Spring is in the air, and it is time to sort, toss and organize. DeClutter Coach Deb, host of the television show "Organization Motivation" says, “Clutter ensues when we do not make decisions."
DeClutter Coach Deb is Deborah J. Cabral. She says it is great to go out and buy new things but for any new item that comes into the home, something must leave. She takes us room by room to see how we can cleverly be clutter-free!
Let’s start in the kitchen which Cabral likes to call the Family Hub. She utilizes a command central for the family with a color-coded dry erase board or calendar where every family has their own color.
Next to that she also has a bulletin board which she sections off with color-coded decorative ribbon and clips for each family member. This can be used to organize paper clutter for everything from school schedules to birthday party invitations.
It is here where she creates zones.
For example, a lunch zone allows for packing the kids’ lunches for school. It also makes it easier for them to help. In this zone you want to have a bin or drawer for such items as lunch bags, plastic spoons, and non-perishable snacks.
You can also set aside an area in your fridge or pantry for kids’ perishable items and after-school snacks that is easily accessible for them.
Cabral suggests separating the snacks into baskets. Some might contain snacks that are a little more on the healthy side, and others hold snacks that are treats or eaten less often.
Cabral sets up a launch zone in the kitchen or adjacent mudroom with hooks for mom and dad to hang their keys, and lower level hooks for the kids to hang their coats and bags. She will sometimes personalize the hooks with letters or a school picture.
Cabral says the launch zone is important because “kids want structure and organization and it really helps parents who are often overtired.”
Living Areas/Kids’ Rooms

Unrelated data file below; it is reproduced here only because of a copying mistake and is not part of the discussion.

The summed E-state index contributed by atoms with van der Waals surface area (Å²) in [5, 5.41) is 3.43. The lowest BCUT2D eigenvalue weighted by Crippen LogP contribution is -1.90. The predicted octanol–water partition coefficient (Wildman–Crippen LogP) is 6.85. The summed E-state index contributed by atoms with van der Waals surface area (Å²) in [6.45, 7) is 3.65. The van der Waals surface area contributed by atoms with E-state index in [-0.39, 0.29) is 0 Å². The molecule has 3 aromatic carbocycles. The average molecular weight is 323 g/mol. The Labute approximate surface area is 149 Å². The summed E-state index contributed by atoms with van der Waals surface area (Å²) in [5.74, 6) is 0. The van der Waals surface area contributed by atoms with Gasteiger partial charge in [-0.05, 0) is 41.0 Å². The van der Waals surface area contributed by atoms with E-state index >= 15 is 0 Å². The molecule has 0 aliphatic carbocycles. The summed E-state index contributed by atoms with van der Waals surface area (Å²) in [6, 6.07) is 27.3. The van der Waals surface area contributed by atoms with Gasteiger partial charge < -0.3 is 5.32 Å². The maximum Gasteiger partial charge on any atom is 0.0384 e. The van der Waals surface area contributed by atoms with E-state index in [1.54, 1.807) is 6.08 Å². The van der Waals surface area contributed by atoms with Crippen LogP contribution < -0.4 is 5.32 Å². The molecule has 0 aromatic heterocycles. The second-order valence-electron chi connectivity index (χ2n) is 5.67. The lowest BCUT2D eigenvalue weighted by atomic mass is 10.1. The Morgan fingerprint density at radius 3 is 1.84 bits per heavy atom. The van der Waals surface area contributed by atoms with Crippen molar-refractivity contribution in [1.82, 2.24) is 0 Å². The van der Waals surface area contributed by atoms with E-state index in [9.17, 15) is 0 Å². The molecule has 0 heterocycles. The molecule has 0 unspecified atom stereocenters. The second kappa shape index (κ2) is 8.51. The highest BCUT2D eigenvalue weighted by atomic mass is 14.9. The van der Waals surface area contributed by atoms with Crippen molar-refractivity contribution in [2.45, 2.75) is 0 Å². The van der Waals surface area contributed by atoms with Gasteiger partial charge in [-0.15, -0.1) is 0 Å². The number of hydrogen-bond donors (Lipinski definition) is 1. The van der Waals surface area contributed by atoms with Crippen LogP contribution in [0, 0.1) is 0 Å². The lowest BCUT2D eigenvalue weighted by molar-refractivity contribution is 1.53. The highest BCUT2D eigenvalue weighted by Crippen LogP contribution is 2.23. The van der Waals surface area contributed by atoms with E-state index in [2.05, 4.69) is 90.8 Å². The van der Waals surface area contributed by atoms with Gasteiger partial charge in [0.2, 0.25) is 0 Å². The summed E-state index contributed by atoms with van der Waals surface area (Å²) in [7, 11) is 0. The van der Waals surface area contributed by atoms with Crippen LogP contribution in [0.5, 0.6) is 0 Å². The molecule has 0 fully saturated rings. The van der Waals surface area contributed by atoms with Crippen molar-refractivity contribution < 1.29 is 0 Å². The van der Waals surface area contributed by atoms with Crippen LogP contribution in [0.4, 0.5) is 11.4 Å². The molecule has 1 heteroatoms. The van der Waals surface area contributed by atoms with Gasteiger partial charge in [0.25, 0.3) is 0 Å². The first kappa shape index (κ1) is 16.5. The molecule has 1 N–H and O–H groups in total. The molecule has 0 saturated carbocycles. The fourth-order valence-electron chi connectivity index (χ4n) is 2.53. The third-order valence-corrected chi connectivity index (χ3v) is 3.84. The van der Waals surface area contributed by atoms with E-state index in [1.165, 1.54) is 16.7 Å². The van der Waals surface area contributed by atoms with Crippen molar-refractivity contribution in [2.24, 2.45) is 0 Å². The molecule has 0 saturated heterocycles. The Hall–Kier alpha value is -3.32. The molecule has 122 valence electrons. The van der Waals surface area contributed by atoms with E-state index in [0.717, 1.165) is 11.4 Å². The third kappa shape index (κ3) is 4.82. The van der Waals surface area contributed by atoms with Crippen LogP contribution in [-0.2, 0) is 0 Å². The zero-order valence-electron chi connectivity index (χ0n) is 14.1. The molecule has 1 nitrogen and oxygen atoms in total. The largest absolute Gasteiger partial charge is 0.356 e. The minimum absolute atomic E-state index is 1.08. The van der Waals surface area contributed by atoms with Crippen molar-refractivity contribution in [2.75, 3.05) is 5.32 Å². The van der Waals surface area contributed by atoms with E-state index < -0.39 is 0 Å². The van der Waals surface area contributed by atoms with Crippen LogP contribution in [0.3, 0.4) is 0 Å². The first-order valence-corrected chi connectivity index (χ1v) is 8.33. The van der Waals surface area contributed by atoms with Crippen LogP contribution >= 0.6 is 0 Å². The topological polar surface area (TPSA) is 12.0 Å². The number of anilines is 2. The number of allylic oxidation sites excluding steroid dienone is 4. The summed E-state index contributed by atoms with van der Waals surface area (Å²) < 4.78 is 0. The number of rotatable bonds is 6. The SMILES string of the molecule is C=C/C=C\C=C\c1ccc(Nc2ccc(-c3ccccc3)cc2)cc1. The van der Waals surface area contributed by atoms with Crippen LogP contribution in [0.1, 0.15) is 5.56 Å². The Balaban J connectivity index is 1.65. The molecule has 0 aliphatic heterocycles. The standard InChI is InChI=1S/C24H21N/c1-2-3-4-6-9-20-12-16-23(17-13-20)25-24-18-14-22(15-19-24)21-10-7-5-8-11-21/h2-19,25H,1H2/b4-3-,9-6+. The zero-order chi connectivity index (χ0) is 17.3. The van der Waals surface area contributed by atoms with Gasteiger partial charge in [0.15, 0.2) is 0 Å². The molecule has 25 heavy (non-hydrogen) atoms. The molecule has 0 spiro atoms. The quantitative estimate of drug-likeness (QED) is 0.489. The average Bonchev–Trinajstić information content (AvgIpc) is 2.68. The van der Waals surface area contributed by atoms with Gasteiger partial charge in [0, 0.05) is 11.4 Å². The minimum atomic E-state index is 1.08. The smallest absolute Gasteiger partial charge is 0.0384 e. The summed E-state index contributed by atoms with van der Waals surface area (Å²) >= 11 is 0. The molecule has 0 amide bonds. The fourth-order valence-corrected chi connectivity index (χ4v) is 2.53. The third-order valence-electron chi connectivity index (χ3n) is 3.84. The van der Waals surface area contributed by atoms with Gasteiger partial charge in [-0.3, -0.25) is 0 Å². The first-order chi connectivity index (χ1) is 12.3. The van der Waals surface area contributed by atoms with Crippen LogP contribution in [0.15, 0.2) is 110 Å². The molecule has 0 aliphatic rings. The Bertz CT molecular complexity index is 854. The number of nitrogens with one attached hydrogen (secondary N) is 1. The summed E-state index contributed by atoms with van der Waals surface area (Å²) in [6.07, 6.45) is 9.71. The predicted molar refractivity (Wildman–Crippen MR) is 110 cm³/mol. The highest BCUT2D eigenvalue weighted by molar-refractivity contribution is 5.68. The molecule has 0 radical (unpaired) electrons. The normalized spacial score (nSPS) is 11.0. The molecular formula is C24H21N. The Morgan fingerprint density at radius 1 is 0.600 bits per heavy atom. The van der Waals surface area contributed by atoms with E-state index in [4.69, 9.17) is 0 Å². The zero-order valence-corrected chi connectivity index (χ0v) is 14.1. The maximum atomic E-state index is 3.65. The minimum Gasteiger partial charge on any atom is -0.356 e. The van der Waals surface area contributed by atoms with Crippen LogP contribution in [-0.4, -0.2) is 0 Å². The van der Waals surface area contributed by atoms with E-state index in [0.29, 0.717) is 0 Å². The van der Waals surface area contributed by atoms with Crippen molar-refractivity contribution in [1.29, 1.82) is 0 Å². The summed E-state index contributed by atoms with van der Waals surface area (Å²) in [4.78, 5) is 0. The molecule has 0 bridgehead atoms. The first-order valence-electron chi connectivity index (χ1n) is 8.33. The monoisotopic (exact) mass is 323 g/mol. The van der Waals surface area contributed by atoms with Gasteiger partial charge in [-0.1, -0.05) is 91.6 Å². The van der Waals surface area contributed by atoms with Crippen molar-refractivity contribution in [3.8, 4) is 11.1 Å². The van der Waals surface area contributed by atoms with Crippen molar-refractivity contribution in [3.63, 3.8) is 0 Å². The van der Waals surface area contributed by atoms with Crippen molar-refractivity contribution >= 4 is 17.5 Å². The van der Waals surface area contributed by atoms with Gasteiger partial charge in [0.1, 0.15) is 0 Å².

For your living room, family room, or if you’re lucky enough to have a playroom, Cabral suggests using double-purpose furniture, such as storage ottomans and benches to minimize toy clutter.
Another trick is to use a dresser drawer as a side table for all of the family’s electronics, games, etc. Storing in bins on wheels is another way to keep items out of sight under furniture when not being used.
For the kids’ rooms or playroom you can also put a picture of the type of toys that go in a particular bin and place it on the outside.
Save the kids' favorite ten special pieces of artwork from that year and frame them. If they really want to hold on to more, take a picture of them holding it.
Cabral says, “If you save everything nothing will have value.”
To get to the root of closet clutter, Cabral says you must take everything out to organize. Sort each item into categories such as keep, donate, consign, toss or giveaway.
If you are going to build or install a closet organizing system, she suggests that you assess what you may need such as an extra rod, more shelves, hangers that allow you to fit multiple items on them, etc.
Cabral also likes to organize clothes by type. For example, shirts are long-sleeve, three-quarter length, and short-sleeve. Then she organizes by solid and prints. From there she will organize the shirts from light to dark.
Cabral says, “Keeping things together from light to dark is great for those who are color blind.” She has also helped a client who is blind in organizing her closet by texture, using her sense of touch.